Taliban leave Kabul
Reuters: "US warplanes pursued fleeing Taliban forces, and their supreme leader, Mullah Mohammad Omar, urged his scattered troops not to behave like slaughtered chickens but to regroup, fight on and obey their commanders."
Washington Post: "Hours after Northern Alliance fighters ignored American appeals to refrain from marching on Kabul, Assistant Secretary of State Christina B. Rocca called on the opposition force this morning to 'exercise maximum respect for human rights and not repeat the mistakes of the past.'"
Nelson Mandela: "One of the reasons for coming here is to be able to express my support for the President for his action in Afghanistan."
AP: "'Thank you!'' children shouted, running after Americans visiting the dusty camp."
NY Times: "Capping their stunning victories in the north, Afghan opposition fighters rolled into Kabul on Tuesday after Taliban troops slipped away under cover of darkness, abandoning the capital without a fight."
Was the crash an accident?
NTSB: "To have pieces in the bay and the two engines not located with the fuselage indicates something went seriously wrong very quickly in the flight.''
Mike Donnelan: "Yeah... it was a 'catastrophic engine event' all right. That's like finding a black man hanging from a tree in Mississippi and the local law enforcement saying 'Well, he musta hung hisself [spit] 'cuz ain't nobody seen no burning cross or nothin [spit].'" Mike lives in Mississippi.
Another terrorist vector
Name withheld: "Another vector I think we should all be worried about is money, legal-tender currency. Saturate several bills with a chem or bio agent, and then deposit this via an ATM or deposit box. At best, this would infect those bank workers who process the cash. At worst, the bills would re-enter the supply, thus infecting several people with absolutely no way to trace."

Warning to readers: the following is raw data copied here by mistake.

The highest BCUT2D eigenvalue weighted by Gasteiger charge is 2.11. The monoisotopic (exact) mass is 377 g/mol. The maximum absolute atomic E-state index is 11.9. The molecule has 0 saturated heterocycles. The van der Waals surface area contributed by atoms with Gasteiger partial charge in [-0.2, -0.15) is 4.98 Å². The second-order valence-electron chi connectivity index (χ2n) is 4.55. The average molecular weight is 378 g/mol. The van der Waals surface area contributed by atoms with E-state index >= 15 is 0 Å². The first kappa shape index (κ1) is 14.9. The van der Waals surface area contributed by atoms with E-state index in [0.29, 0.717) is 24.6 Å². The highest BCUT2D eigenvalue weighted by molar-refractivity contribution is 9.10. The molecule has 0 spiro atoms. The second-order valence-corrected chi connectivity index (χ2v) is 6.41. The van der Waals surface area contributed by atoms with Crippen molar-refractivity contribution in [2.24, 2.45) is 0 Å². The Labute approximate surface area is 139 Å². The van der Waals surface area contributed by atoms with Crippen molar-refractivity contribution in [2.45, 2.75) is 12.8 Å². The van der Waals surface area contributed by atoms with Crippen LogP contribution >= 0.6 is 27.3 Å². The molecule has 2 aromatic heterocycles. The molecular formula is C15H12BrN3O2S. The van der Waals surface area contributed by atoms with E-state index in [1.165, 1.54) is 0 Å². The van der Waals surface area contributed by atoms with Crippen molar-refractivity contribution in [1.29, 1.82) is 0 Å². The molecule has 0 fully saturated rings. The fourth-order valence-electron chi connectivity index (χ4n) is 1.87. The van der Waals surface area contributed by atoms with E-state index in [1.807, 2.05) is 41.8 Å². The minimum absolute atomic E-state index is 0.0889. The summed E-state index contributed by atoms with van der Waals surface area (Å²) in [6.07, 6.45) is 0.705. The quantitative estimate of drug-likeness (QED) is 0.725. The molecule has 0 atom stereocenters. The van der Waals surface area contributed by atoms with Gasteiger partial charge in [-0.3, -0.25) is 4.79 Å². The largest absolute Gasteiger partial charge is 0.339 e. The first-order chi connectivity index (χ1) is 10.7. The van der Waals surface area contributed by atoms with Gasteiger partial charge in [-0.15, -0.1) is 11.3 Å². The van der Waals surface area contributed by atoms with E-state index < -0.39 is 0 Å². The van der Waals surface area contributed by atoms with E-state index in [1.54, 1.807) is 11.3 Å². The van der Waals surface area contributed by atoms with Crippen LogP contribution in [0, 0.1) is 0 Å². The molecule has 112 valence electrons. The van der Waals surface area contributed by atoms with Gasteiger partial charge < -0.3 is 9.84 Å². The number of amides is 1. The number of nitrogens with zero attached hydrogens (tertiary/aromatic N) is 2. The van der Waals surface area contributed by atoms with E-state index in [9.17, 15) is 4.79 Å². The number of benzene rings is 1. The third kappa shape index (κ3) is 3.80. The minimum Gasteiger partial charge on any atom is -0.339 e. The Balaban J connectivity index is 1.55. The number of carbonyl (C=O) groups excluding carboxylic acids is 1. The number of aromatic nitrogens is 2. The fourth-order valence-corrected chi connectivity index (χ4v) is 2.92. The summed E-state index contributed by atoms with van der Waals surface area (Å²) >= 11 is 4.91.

Our industry today
DaveNet: Getting in synch with Moore's Law.
Jim Allchin is PC Mag's Person of the Year.
Jon Udell: "I had seen all this before, almost a decade ago, in Windows for Workgroups."
Kimbro Staken: "The Tablet PC is the latest hardware initiative being hawked by Microsoft."
Press Release: Tablet PC support from Groove.
802.11b News: Apple: a Year Late, $100 Too Much.
USA Today: Cisco chief: Future may lie in virtual networks.
JD Lasica has an archive of articles he's written for the Industry Standard, Salon and other pubs. The Standard has already shut down, their content gone, so what JD has done is futuristic and historic.
Andre Durand: "Any identity management system or protocol should first allow me to create and host my own identity. Other peers or web services would then have an ability to discover my identity by first querying my node, and secondarily querying my trusted identity host."
Microsoft: "To obtain a site ID and .NET Passport, which will allow you to start taking advantage of .NET Passport services, we require all participating sites to sign a .NET Passport Service Agreement."
News.Com: "Oracle Chief Executive Larry Ellison is gunning for Microsoft once again, this time with a new strategy aimed at the giant's commanding lead in e-mail software."
Patrick Berry: "Larry, you just don't get it, do you?"
Register: Four in five corporate emails are junk.
Opera 6.0 is released.
WebReference: Using RSS news feeds with Perl. Interesting article written by one of the RDF people, before they invented RSS 1.0. Look at the history section. Heh. They hadn't tried to write UserLand out of the story yet. It's funny how accomplishments get undone, when the cause is religious.
The RSS 1.0 Working Group: Rael Dornfest, Gabe Beged-Dov, Dan Brickley, Ian Davis, Leigh Dodds, Jonathan Eisenzopf, David Galbraith, R.V. Guha, Ken MacLeod, Eric Miller, Aaron Swartz, Eric van der Vlist.
For the archives, I took a screen shot of the first page of Eisenzopf's article.
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